Fair Labor Standards Act
FAIR LABOR STANDARDS ACT
The Fair Labor Standards Act controls the employment of children. Child labor, defined as employment of children less than eighteen years of age, has become increasingly common in American society, and it is widespread in many societies around the world. In many countries, children begin working at ages as young as three or four. Legal requirements to attend school are ignored or evaded through measures such as providing a few minutes of instruction each day in "carpet schools."
In the United States, under the Fair Labor Standards Act, children under sixteen years of age may not work during school hours, and, by law, limits are set on the number of hours of employment allowed on each school day and cumulatively for each school week. In general, employment should be in a nonhazardous, nonagriculturally related job where restrictions are in place regarding work that would be hazardous to this age group. For example, no one under eighteen is allowed to work in mining, logging, brickmaking, roofing, or excavating, or to operate power-driven machinery. In other settings, work is prohibited with equipment such as meat slicers, box crushers, and power-driven heavy equipment.
The agricultural setting does not generally come under the Fair Labor Standards Act, and there are no regulations regarding children working on family farms. Children as young as four or five have chores related to farming activity. Unfortunately, farming activity, while not regulated, is a serious source of hazard. Over one hundred American children below the age of eighteen die working on farms each year. The only restrictions for agriculture are to preclude children from applying pesticides and herbicides.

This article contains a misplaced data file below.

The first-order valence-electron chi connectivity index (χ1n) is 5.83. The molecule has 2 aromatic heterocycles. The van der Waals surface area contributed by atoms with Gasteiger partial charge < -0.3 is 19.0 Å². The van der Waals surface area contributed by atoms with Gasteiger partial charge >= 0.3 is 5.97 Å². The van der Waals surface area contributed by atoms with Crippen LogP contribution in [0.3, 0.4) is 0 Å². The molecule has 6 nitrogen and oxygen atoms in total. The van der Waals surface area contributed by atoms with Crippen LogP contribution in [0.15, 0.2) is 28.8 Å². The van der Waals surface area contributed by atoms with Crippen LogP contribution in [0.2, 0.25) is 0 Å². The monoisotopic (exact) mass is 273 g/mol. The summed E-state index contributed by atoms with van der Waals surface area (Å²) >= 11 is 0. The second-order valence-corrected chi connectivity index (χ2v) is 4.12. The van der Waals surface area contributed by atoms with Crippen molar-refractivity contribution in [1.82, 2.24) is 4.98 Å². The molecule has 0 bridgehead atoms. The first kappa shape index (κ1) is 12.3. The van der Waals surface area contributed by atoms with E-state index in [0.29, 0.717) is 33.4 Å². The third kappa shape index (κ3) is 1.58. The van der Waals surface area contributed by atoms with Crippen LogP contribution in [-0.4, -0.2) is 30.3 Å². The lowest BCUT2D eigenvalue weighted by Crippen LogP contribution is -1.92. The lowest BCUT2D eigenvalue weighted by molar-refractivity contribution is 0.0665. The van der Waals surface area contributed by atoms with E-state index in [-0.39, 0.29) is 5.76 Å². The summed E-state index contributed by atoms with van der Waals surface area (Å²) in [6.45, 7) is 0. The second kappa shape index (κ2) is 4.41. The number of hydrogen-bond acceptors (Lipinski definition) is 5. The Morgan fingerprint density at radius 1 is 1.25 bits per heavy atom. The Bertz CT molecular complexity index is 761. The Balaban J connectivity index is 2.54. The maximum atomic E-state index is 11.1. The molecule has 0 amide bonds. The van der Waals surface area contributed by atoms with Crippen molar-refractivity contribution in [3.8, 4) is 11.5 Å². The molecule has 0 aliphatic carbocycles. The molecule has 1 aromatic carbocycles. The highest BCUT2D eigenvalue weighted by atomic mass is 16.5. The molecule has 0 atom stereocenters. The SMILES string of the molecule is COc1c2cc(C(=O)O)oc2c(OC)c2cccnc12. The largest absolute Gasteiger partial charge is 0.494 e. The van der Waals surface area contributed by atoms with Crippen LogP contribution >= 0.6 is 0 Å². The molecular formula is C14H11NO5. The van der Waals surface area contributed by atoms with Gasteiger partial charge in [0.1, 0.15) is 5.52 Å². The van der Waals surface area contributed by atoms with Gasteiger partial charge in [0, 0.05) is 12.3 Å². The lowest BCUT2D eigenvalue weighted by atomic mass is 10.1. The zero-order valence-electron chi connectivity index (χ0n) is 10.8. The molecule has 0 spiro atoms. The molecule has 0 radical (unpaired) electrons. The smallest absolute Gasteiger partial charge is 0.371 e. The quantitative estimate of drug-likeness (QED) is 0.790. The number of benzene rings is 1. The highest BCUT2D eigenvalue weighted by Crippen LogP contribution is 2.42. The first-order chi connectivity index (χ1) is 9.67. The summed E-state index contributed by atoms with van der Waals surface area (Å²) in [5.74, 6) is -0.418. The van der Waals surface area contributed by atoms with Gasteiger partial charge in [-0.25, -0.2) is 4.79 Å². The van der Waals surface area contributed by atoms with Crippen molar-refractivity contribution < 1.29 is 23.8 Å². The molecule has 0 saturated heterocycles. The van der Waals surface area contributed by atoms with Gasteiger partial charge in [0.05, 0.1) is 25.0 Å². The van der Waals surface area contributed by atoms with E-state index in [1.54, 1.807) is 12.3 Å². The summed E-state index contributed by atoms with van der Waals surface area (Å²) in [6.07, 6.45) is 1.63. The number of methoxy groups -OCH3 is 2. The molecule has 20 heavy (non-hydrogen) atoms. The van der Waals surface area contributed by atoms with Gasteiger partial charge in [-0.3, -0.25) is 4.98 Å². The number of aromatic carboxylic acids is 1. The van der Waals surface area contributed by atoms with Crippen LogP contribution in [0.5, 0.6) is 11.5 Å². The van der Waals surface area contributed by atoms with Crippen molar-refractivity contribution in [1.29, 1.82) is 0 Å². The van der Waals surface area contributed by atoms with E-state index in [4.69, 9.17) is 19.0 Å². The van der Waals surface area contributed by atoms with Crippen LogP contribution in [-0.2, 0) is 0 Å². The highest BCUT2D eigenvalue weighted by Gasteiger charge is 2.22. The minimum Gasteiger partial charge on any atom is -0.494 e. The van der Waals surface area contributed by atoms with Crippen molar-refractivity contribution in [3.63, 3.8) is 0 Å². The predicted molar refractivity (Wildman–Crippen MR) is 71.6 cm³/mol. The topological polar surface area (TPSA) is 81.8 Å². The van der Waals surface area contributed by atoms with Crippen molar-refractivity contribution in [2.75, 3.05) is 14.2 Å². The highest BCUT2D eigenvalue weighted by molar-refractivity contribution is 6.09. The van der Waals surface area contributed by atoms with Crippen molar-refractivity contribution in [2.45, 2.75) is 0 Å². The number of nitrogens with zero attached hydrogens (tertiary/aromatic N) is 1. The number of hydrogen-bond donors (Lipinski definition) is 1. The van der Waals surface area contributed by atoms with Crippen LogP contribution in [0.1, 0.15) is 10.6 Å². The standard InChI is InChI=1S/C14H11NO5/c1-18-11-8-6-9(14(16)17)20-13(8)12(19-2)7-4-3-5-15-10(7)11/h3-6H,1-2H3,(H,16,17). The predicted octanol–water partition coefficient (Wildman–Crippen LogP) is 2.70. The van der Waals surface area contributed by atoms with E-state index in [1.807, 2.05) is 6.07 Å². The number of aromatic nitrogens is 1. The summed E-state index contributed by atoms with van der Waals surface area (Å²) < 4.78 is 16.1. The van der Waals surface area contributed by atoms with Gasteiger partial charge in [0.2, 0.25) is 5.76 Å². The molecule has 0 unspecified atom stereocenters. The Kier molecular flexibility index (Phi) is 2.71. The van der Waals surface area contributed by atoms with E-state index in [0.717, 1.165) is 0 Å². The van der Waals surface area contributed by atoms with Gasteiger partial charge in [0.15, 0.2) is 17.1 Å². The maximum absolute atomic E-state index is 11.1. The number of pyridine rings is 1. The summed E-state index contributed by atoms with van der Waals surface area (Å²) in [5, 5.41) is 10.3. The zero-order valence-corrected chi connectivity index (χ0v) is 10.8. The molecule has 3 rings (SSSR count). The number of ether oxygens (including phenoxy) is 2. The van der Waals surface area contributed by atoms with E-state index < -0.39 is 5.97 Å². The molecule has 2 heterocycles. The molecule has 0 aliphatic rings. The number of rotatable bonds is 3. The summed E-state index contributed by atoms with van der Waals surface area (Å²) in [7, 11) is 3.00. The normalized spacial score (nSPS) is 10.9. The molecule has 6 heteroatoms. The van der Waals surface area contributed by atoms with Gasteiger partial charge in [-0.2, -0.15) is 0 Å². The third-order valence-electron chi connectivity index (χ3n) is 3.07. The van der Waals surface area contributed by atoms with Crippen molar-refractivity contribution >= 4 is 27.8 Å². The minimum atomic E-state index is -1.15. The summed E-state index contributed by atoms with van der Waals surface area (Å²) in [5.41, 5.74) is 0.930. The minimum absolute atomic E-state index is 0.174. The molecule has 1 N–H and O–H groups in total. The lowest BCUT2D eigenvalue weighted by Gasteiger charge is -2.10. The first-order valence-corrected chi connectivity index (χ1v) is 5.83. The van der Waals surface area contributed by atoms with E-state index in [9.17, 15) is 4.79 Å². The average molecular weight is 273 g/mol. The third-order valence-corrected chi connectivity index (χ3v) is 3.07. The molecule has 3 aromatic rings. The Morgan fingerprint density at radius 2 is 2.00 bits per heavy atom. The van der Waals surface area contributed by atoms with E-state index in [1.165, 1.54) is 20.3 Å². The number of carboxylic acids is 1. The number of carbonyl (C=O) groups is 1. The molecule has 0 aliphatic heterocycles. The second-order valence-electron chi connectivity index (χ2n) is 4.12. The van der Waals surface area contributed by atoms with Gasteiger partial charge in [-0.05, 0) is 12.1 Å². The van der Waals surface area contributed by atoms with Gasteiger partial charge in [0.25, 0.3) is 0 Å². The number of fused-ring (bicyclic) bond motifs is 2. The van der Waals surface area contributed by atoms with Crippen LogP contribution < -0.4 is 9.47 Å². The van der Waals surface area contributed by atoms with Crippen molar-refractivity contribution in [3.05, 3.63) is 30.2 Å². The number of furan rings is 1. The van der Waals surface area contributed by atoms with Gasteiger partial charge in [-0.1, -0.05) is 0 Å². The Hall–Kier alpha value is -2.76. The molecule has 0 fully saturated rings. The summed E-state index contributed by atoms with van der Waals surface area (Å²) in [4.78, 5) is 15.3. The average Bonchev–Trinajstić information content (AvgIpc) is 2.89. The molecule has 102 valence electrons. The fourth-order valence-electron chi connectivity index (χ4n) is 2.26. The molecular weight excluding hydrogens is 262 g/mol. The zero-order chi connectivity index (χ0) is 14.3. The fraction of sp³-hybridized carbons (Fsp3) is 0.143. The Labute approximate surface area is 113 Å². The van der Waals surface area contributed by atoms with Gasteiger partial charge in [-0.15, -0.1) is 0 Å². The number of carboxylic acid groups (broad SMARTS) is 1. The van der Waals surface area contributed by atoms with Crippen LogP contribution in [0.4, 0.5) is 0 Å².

In reality, many adolescents under eighteen often work far more hours than are allowed, and some do jobs that put them at considerable risk. Some jobs appear to be relatively benign, such as packers in grocery stores, but in the fast-food business adolescents are often abused with regard to working hours (e.g., "clocking out" but continuing to work), or they are asked to handle dangerous equipment such as deep fat fryers. In most states there is a lack of supervision of children in the workplace, and accurate data collection is often not available. Studies have begun to document poor school performance due to excessive work hours.
Another aspect of poor record keeping regards filing for health claims. When a child is hurt in a workplace setting, he or she is often asked to obtain care under parental insurance, rather than applying through the worker's compensation system, which would allow for a better tracking of difficulties in the workplace.
There are seasonal variations in injuries and fatalities among working children, with more injuries occurring during the summer months when
ARTHUR L. FRANK
Pollock, S. H.; Rubenstein, H. L.; and Landrigan, P. J. (1992). "Child Labor." In Public Health and Preventive Medicine, 13th edition, eds. J. Last and R. B. Wallace. Norwalk, CT: Appleton & Lange.